A competitively-priced bumper crop in Argentina and tight supply in its traditional origins has meant buyers in Southeast Asia are looking to Latin America for wheat well ahead of when they would typically be buying from the region, market sources have said.
Wet weather and frost threatened this year’s crop, although those fears appear to have been overstated with output estimates held at 19.2 million mt this week by the Buenos Aires Grain Exchange (BAGE).
A record-breaking 7.9 million mt of this year’s crop has been contracted forward, up from 5.6 million mt at this stage last year, with 7.3 million mt of that destined for export.
While the bad weather delayed the arrival of the first wheat in port, moves are now under way to kick off an ambitious export campaign that will see “close to half a million tonnes” leave Rosario by mid-December, up 40% from last year, according to the Rosario Board of Trade (BCR).
A lot of those forward sales will be heading to traditional destinations in North and West Africa and other parts of Latin America, with loadings for Brazil, Peru and Mauritania already on the books.
That has been joined by Indonesia, which does not traditionally buy in big volumes from Argentina this early in the campaign.
Line up data showing 165,000 mt of the next two weeks’ loadings are heading there – about 20% of the total volume loading and three times as much as this time last year.
The bulk of Argentina’s sales to Southeast Asia typically come towards the tail end of its December-November marketing year, but a tight global balance sheet and a steep carry on the Black Sea has meant cargoes are already being offered into the region.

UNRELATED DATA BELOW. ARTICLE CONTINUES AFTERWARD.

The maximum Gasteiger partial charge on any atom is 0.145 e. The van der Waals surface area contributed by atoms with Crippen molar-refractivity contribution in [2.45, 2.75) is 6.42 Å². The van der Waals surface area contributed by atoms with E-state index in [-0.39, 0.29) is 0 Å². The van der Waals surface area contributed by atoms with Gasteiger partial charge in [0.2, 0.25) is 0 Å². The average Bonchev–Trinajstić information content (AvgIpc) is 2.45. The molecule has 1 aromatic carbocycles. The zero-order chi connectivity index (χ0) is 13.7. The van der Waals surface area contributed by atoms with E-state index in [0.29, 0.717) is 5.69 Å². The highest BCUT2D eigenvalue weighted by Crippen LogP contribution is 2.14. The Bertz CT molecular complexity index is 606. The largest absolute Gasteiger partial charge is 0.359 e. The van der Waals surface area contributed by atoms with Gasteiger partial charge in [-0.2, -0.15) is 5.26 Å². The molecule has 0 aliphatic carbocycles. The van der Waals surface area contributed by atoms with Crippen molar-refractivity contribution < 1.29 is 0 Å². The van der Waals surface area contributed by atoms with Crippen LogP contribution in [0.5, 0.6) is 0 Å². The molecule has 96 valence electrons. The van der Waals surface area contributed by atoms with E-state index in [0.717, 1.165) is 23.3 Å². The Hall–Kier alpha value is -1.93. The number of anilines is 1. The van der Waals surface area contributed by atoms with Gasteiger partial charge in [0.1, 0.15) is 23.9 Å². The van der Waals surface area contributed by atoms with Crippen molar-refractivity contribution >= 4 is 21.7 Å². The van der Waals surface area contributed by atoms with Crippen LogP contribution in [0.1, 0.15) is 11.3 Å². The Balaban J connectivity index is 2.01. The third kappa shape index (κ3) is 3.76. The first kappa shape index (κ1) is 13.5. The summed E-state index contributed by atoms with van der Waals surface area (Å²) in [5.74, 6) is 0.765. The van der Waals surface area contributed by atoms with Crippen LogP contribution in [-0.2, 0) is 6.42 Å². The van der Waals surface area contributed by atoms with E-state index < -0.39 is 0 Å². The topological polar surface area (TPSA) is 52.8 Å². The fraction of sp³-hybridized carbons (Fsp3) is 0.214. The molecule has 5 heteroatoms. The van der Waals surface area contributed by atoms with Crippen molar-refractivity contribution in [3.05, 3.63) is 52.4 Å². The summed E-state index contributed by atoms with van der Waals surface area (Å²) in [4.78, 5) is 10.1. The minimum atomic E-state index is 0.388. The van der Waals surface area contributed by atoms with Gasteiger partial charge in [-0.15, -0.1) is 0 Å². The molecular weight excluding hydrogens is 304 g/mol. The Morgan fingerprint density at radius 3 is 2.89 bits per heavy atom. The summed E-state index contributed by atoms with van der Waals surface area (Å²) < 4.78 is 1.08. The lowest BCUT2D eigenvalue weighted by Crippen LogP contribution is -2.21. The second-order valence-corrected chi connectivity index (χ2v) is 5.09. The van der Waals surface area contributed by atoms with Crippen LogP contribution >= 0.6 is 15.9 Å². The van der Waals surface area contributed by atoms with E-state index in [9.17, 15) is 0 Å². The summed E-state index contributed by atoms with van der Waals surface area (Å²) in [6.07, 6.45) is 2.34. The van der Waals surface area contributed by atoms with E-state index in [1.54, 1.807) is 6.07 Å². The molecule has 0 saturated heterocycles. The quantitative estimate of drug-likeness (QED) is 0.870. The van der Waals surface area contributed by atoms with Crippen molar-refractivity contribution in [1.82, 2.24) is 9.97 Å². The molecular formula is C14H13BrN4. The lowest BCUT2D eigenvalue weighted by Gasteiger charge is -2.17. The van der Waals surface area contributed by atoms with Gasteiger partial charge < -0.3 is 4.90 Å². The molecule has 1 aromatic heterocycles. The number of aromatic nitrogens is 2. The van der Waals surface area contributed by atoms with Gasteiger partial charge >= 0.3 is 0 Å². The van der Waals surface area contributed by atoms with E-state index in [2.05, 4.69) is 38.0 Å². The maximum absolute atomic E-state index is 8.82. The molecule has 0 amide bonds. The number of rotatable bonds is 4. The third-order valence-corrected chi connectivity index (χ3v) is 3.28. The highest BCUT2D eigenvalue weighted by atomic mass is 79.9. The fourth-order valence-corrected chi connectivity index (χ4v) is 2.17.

And it means Argentina is beating off other origins such as Australia, the EU and the Black Sea.
The EU and Australia are effectively out of the market for the foreseeable future after drought hit this year’s production.
Meanwhile, an ongoing phytosanitary dispute between Indonesia and Ukraine may have temporarily closed that route and there are lingering concerns that Russia may move to slow its exports.
And even if resolved, a steep carry and political uncertainty over exports from the Black Sea from January onwards only makes Argentinian wheat more tempting to buyers in Southeast Asia.
The Black Sea may not be an issue pricewise as its supply dwindles.
A December shipment panamax of 11.5% protein wheat was offered at $259/mt CFR Indonesia Friday – about the same price as a Ukrainian cargo for the same window.
The remaining threat to Argentina comes from the US, which has waited in the wings for its cue to make a comeback to the international stage for several weeks now, although it is still to make a decisive move.
And there is also Pakistan, which has around 500,000 mt to sell in December that can price competitively into the region due to proximity and government subsidy.
“Argentina can do over 1 million mt a month to North Africa and 200,000 mt to West Africa. There’s going to be about 600,000 mt that will need to head to Southeast Asia,” a broker told Agricensus, suggesting these sales are as much one of necessity as they are of competition.